Elizabeth Neel Arms Now Legs
"Every painting in 'Arms Now Legs' exists in light isolation. They stutter in the empty space of raw canvas for us to contemplate like groups of apparitions. A neatness opposed over abject spoilages of color." – Mary Jane Dunphe, 2021
The title of Elizabeth Neel’s first exhibition at Salon 94, Arms Now Legs, is a reference to the beginning of Ovid’s Metamorphoses. Neel’s paintings, much like Ovid’s epic poem, metamorphosize out of a collage of remnants. For Ovid, these remnants were the scattered pieces of his manuscript, lost then found by history after his exile. For Neel, these remnants are comprised of the intimate and alienating hues and affects collected while attempting an instinctive integration with the outside world. I, the writer, know the longing and highs of searching for those integrative transformations. Having left home at 17 on a freight train out west with no money or destination, I bore myself into a world without boundaries and made up of the detritus of an Americana that has been deemed already extinct today.
Every painting in Arms Now Legs exists in light isolation. They stutter in the empty space of raw canvas for us to contemplate like groups of apparitions. A neatness opposed over abject spoilages of color. Things spill out. She pours paint into the folds of paper and presses it to canvas. Like the act of pressing a flower into a book or squishing a bug. Deep, carved reds unfurl from the painting Wants, Needs. Yonic, orchid paper presses are balanced with a flattened, almost black triangle and a dance of fingers that still seem to be stirring the since dried paint. In Sister (Sibling 1), springly Veridian partially obscures a centered patchy skylight of periwinkle blue. A moment of buoyancy hidden in plain view. In the massive work, Lives of Many Lives of Few, a splay of earth and mineral tones are interrupted by trailing minimalist stamps and architectural white stripes. On the far left of the canvas a symmetrical, anomalous black form floats like an omen in the abglance.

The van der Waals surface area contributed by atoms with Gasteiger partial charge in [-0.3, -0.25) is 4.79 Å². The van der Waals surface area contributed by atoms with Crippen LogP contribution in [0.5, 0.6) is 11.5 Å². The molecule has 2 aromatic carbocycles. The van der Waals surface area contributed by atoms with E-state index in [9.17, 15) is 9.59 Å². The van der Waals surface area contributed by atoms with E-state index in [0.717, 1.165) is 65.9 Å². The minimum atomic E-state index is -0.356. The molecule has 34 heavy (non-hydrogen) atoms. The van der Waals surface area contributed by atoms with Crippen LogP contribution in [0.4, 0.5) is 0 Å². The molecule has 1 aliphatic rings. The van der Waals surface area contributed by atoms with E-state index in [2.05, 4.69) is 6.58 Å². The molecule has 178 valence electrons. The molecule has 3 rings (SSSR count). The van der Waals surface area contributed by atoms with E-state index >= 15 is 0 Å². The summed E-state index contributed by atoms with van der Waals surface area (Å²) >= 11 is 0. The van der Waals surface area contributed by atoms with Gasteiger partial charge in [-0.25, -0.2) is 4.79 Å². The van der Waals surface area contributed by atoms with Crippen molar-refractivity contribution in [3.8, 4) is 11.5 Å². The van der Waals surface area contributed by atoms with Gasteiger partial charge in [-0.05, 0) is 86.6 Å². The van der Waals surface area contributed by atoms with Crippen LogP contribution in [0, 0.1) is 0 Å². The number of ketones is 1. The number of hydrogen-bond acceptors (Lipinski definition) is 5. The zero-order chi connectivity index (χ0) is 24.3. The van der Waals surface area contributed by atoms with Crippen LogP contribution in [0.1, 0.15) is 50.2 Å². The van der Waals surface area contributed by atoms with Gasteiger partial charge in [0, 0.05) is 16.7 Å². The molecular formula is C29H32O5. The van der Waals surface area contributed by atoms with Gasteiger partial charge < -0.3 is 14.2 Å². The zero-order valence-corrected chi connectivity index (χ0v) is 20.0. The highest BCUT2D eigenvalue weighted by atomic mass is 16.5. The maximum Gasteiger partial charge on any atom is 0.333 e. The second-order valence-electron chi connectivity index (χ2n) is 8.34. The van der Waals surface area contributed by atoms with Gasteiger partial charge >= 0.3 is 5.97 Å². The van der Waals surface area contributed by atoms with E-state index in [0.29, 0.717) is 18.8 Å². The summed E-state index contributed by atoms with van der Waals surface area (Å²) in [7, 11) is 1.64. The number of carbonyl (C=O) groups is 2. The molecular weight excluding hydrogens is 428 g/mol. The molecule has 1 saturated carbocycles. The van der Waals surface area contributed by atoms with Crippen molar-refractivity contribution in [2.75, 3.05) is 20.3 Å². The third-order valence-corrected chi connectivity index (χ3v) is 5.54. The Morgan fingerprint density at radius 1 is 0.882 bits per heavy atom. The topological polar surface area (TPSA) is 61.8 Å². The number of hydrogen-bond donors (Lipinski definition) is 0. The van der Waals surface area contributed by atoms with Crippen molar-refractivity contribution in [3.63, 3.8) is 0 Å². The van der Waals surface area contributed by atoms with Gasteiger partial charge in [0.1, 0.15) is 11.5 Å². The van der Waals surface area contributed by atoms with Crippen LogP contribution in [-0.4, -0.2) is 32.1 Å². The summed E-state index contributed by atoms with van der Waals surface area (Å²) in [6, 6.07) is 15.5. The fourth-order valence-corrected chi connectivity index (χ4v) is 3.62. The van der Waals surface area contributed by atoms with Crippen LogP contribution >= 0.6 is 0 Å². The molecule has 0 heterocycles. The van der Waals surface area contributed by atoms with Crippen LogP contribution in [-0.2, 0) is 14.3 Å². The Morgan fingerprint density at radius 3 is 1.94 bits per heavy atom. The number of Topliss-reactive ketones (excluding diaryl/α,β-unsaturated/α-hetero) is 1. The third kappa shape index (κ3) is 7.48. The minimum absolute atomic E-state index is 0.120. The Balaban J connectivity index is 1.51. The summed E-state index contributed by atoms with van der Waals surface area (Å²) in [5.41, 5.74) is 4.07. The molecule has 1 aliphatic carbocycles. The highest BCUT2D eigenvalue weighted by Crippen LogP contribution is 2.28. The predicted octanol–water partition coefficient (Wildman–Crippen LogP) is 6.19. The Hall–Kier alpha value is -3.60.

Arms Now Legs metabolizes the landscape while resisting any kind of pastoral peace of mind. To quote the Black Mountain College mystic Robert Duncan’s poem, Often I am Permitted to Return to a Meadow, each painting exists as its own “place of first permission.” Being the granddaughter of the portrait artist Alice Neel, Elizabeth Neel is both informed by and diverges from her grandmother’s legacy. Every work in this series was painted on the Neel family farm in Stowe, Vermont. The colors and history of the terrain inhabit each piece like the presence of a familial spirit, vivid and obscured. Without knowing Neel’s methods of mixing the paint with her hands and the many kinds of brushing, rolling, pressing, and smearing, each work in the series stirs an internal movement in the viewer, a kind of kinesthetic empathy that is usually only felt in the presence of the animate. Never forming a uniform line of focus for our gaze to follow, they work as a choreography for her process. They are an invitation to us for a chance at poiesis, making language that manages to stay vital and protean, touched like braille through the hands of the eyes of the viewer.
— Mary Jane Dunphe
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